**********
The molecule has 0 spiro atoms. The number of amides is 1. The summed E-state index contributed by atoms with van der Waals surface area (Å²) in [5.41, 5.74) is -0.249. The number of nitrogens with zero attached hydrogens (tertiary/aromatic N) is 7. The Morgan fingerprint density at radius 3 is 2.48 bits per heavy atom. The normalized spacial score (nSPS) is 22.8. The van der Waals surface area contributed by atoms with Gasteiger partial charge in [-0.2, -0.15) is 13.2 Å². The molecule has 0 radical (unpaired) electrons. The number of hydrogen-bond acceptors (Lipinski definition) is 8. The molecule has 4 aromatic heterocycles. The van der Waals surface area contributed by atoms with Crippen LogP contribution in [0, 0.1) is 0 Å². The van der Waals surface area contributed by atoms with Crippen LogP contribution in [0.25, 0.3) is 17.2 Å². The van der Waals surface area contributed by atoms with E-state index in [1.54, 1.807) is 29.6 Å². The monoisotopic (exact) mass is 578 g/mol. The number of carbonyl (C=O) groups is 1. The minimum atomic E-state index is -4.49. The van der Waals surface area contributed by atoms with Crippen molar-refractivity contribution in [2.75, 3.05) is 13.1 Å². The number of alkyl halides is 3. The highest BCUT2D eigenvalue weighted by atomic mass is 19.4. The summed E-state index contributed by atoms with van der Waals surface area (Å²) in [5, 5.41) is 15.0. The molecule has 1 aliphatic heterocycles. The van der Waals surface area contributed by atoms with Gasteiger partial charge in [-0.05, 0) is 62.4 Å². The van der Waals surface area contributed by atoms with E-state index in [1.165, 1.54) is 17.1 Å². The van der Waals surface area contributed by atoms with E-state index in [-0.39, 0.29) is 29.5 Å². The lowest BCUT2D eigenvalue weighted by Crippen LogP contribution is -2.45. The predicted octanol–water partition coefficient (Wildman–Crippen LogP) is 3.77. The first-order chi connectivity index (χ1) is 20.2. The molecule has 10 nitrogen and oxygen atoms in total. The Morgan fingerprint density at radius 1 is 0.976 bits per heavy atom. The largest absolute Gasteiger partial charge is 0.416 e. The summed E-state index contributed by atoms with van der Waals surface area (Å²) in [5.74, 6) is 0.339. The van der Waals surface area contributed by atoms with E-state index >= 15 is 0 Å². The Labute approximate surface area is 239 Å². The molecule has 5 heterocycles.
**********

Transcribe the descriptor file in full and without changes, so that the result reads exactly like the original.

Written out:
The molecule has 0 spiro atoms. The number of amides is 1. The summed E-state index contributed by atoms with van der Waals surface area (Å²) in [5.41, 5.74) is -0.249. The number of nitrogens with zero attached hydrogens (tertiary/aromatic N) is 7. The Morgan fingerprint density at radius 3 is 2.48 bits per heavy atom. The normalized spacial score (nSPS) is 22.8. The van der Waals surface area contributed by atoms with Gasteiger partial charge in [-0.2, -0.15) is 13.2 Å². The molecule has 0 radical (unpaired) electrons. The number of hydrogen-bond acceptors (Lipinski definition) is 8. The molecule has 4 aromatic heterocycles. The van der Waals surface area contributed by atoms with Crippen LogP contribution in [0, 0.1) is 0 Å². The van der Waals surface area contributed by atoms with Crippen LogP contribution in [0.25, 0.3) is 17.2 Å². The van der Waals surface area contributed by atoms with E-state index in [1.54, 1.807) is 29.6 Å². The monoisotopic (exact) mass is 578 g/mol. The number of carbonyl (C=O) groups is 1. The minimum atomic E-state index is -4.49. The van der Waals surface area contributed by atoms with Crippen molar-refractivity contribution in [2.75, 3.05) is 13.1 Å². The number of alkyl halides is 3. The highest BCUT2D eigenvalue weighted by atomic mass is 19.4. The summed E-state index contributed by atoms with van der Waals surface area (Å²) in [5, 5.41) is 15.0. The molecule has 1 aliphatic heterocycles. The van der Waals surface area contributed by atoms with Gasteiger partial charge in [-0.05, 0) is 62.4 Å². The van der Waals surface area contributed by atoms with E-state index in [1.165, 1.54) is 17.1 Å². The van der Waals surface area contributed by atoms with E-state index in [-0.39, 0.29) is 29.5 Å². The lowest BCUT2D eigenvalue weighted by Crippen LogP contribution is -2.45. The predicted octanol–water partition coefficient (Wildman–Crippen LogP) is 3.77. The first-order chi connectivity index (χ1) is 20.2. The molecule has 10 nitrogen and oxygen atoms in total. The Morgan fingerprint density at radius 1 is 0.976 bits per heavy atom. The largest absolute Gasteiger partial charge is 0.416 e. The summed E-state index contributed by atoms with van der Waals surface area (Å²) in [5.74, 6) is 0.339. The van der Waals surface area contributed by atoms with E-state index >= 15 is 0 Å². The Labute approximate surface area is 239 Å². The molecule has 5 heterocycles.